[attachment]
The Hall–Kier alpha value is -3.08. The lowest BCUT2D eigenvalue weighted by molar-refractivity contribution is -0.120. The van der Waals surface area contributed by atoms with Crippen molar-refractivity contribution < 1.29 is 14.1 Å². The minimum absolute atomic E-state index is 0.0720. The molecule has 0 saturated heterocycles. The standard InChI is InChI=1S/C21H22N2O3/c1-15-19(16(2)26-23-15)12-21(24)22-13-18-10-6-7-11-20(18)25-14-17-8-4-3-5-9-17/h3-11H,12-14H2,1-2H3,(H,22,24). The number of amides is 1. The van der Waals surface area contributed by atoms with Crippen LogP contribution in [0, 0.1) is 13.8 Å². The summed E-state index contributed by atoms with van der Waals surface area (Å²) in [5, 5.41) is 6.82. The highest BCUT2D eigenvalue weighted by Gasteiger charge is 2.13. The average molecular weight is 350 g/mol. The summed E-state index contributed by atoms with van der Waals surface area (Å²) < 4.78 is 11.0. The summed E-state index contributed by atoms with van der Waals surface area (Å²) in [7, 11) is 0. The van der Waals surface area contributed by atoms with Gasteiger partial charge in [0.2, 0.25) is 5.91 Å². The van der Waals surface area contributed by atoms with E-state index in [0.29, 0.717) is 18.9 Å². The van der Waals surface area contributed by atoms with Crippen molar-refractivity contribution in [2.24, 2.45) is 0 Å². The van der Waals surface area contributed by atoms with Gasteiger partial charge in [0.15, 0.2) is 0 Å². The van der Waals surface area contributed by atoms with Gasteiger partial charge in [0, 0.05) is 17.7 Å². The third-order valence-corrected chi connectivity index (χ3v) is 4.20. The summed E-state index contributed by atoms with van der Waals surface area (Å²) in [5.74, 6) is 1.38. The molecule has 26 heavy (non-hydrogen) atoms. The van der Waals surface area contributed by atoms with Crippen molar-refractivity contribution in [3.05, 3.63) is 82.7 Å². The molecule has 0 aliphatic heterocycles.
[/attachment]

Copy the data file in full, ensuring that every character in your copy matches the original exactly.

The Hall–Kier alpha value is -3.08. The lowest BCUT2D eigenvalue weighted by molar-refractivity contribution is -0.120. The van der Waals surface area contributed by atoms with Crippen molar-refractivity contribution < 1.29 is 14.1 Å². The minimum absolute atomic E-state index is 0.0720. The molecule has 0 saturated heterocycles. The standard InChI is InChI=1S/C21H22N2O3/c1-15-19(16(2)26-23-15)12-21(24)22-13-18-10-6-7-11-20(18)25-14-17-8-4-3-5-9-17/h3-11H,12-14H2,1-2H3,(H,22,24). The number of amides is 1. The van der Waals surface area contributed by atoms with Crippen LogP contribution in [0, 0.1) is 13.8 Å². The summed E-state index contributed by atoms with van der Waals surface area (Å²) in [5, 5.41) is 6.82. The highest BCUT2D eigenvalue weighted by Gasteiger charge is 2.13. The average molecular weight is 350 g/mol. The summed E-state index contributed by atoms with van der Waals surface area (Å²) < 4.78 is 11.0. The summed E-state index contributed by atoms with van der Waals surface area (Å²) in [7, 11) is 0. The van der Waals surface area contributed by atoms with Gasteiger partial charge in [0.2, 0.25) is 5.91 Å². The van der Waals surface area contributed by atoms with E-state index in [0.29, 0.717) is 18.9 Å². The van der Waals surface area contributed by atoms with Crippen molar-refractivity contribution in [2.24, 2.45) is 0 Å². The van der Waals surface area contributed by atoms with Gasteiger partial charge in [0.15, 0.2) is 0 Å². The van der Waals surface area contributed by atoms with Gasteiger partial charge in [0, 0.05) is 17.7 Å². The third-order valence-corrected chi connectivity index (χ3v) is 4.20. The summed E-state index contributed by atoms with van der Waals surface area (Å²) in [5.74, 6) is 1.38. The molecule has 26 heavy (non-hydrogen) atoms. The van der Waals surface area contributed by atoms with Crippen molar-refractivity contribution in [3.05, 3.63) is 82.7 Å². The molecule has 0 aliphatic heterocycles.